Spring is usually a prime time to escape the city, go picnicking and soak up the sun, but since we’re not quite out of the woods just yet with this pandemic, it looks like many of us will be sticking to familiar routines at home this month. Come on, a chill weekend with Netflix doesn’t sound all too bad, right?
April brought us some groundbreaking titles like ‘Yasuke’, the anime about Japan’s first Black samurai, but there’ll be more new titles to watch in May once you’re done with LeSean Thomas’s genre-bending series. Look out for these Japanese films and TV shows coming to Netflix in May that are all about taking life’s curveballs in your stride. (Note: regional restrictions may apply.)
Synopsis: Police are on a hunt for a serial killer who leaves the GPS coordinates of his next crime with each victim he murders. The killer’s most recent coordinates suggest that they will soon prey on a new target at the grand Hotel Cortesia, so detective Kosuke Nitta resolves to go undercover as a hotel employee to catch the killer before they strike again. His job is complicated, however, as hotel manager Naomi Yamagishi is fiercely determined not to let the police disrupt the guests or her business.
Overview: Starring beloved former SMAP member Takuya Kimura and award-winning actress Masami Nagasawa, this quirky whodunit follows a predictable yet satisfying formula for murder mystery fanatics. Available from May 1.
Ending Note: Death of a Japanese Salesman
Synopsis: Tomoaki Sunada is diagnosed with terminal cancer and only has a few months to live. Tomaki, whose career as a salesman earned him the respect of his colleagues as one of the company’s most efficient organisers, has decided to treat his imminent demise as one final project in which he would painstakingly plan down to every last detail.
Overview: In this heartfelt and personal documentary, filmmaker Mami Sunada captures the final months of her father Tomoaki Sunada in the wake of his cancer diagnosis. Using her father’s personal journal entries, Mami narrates her father’s story in a tribute that profoundly conveys every aspect of his life, family and personality. Available from May 15.
My Father, the Bride
Synopsis: Tohka returns to her hometown to commemorate the anniversary of her mother’s passing only to find that her father Seiji dressed in her late mother’s old clothes. It appears that during Tohka’s time away from home, Seiji decided he wanted to be a wife and mother himself, and began a relationship with a local handyman. Though she’s initially outraged by her father’s decision, Tohka must now reconcile with her new father’s identity and find a way to accept her new family.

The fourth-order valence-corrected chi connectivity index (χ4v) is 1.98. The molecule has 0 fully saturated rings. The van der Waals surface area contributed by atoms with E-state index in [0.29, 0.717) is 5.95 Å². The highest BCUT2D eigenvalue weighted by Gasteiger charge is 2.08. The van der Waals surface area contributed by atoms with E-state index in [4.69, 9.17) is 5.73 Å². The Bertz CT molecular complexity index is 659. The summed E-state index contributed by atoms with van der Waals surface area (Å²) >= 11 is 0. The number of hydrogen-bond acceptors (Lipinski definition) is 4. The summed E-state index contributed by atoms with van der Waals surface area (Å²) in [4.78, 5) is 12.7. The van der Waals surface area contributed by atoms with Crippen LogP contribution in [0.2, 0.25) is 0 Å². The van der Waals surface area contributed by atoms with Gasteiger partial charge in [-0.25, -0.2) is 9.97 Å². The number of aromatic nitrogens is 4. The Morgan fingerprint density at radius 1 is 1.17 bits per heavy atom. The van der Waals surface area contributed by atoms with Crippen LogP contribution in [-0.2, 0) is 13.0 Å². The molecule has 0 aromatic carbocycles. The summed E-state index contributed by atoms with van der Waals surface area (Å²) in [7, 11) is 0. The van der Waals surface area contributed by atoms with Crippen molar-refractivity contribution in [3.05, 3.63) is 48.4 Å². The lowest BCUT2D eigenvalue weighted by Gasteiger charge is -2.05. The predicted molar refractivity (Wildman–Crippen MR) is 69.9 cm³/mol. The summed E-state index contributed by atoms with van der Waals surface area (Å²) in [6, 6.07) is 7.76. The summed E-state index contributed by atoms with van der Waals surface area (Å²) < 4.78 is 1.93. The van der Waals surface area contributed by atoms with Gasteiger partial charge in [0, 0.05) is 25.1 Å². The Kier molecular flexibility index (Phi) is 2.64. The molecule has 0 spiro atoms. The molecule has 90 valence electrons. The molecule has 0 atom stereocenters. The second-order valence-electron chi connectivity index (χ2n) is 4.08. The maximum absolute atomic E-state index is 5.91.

Overview: Directed by Momoko Fukada, this offbeat yet heartwarming comedy highlights the social issues surrounding inclusivity and traditional gender roles. Rather than being confrontational about society’s negative attitudes towards sexual minorities, Fukada gently invites viewers to embrace the simplicity behind living the way that makes you happiest and accepting people for who they are. Available from April 30.
Go Away, Ultramarine
Synopsis: The mysterious Kaiden island is populated by a small group of people who don’t know why or how they got there. Because his classmates don’t seem curious enough to uncover the truth behind their circumstances, high school student Nanakusa, one of the island’s inhabitants, is content to go to school everyday without asking too many questions. Then one day, he bumps into his old friend Yu, who unlike her peers, is determined to discover the truth about the island.
Overview: Based on the novel ‘Inakunare Gunjo’ by Yutaka Kono, the film stars Ryusei Yokohama and Marie Iitoyo as Nanakusa and Yu. Despite its mysterious and occasionally chilling undertones, ‘Go Away, Ultramarine’ is more of a philosophical exploration set in a world of fantasy rather than a gripping mystery. Available from May 3.
A Long Goodbye
Overview: Based on a novel by Kyoko Nakajima, ‘A Long Goodbye’ chronicles every stage of the protagonist’s devastating condition over the course of several years. The film is interspersed by the wistful soundtrack of piano music, and has an undertone that emphasises optimism more than pain. Available from May 18.
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